Story at a glance
- A new study estimates that 150,000 birds are impacted by wind turbines each year in the United States.
- To keep that in perspective, billions of birds are killed annually by cats.
- Wind turbines can be made even safer for birds through simple fixes in design and location.
Opponents of wind energy often bring up the birds and bats that wind turbines kill as a way of undercutting the move to renewable sources of energy. Wind turbines do kill birds and bats that collide with the blades, but new research suggests simple adjustments can reduce the number of deaths even further, E360 Digest reports.
Estimates of how many birds are killed by wind turbines are all over the place, but the new study estimates that roughly 150,000 birds are hit by wind turbines each year in the United States. It might seem callous to call that number small, but it pales in comparison to the carnage wrought by cats, which kill more than a billion birds annually.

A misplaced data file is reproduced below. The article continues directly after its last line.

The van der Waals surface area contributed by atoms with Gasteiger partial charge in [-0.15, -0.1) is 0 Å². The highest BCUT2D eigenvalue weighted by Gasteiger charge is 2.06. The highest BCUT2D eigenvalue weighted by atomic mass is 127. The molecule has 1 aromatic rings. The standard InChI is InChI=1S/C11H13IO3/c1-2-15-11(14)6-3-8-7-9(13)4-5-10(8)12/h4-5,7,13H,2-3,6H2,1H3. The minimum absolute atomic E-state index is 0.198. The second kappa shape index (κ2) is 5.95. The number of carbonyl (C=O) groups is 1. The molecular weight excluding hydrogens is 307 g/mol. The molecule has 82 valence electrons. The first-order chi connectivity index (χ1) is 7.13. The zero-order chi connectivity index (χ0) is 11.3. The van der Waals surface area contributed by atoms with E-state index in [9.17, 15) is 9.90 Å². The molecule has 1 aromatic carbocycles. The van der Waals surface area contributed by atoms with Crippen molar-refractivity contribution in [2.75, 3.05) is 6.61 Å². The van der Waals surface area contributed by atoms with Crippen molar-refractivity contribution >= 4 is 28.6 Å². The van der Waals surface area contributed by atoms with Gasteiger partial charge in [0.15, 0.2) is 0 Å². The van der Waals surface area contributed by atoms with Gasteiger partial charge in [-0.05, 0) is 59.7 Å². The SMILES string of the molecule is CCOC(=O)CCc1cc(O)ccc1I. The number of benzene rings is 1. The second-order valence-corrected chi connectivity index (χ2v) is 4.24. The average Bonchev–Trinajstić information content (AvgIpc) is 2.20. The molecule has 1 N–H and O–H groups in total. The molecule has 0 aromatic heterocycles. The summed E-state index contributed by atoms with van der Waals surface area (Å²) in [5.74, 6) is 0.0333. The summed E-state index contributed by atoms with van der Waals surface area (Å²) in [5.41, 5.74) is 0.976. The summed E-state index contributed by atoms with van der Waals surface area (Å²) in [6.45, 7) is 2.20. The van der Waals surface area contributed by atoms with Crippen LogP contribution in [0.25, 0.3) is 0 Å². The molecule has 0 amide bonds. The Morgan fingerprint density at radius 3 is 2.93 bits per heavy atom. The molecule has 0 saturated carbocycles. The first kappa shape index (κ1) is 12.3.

The study looked at 1,670 wind turbines and 86 bird observation routes in 36 states from 2008 to 2014. An estimated three birds were lost for every turbine located within around 1,000 feet of bird habitat, the researchers report in Energy Policy. As the turbines’ distance from bird habitat increased, the bird deaths decreased.
The researchers recommended keeping wind turbines outside a 1 mile buffer around areas with large populations of birds. They also found that physical changes to the turbines had positive effects: Taller turbines with shorter blades reduced bird deaths. These recommendations could help make wind energy safer for birds.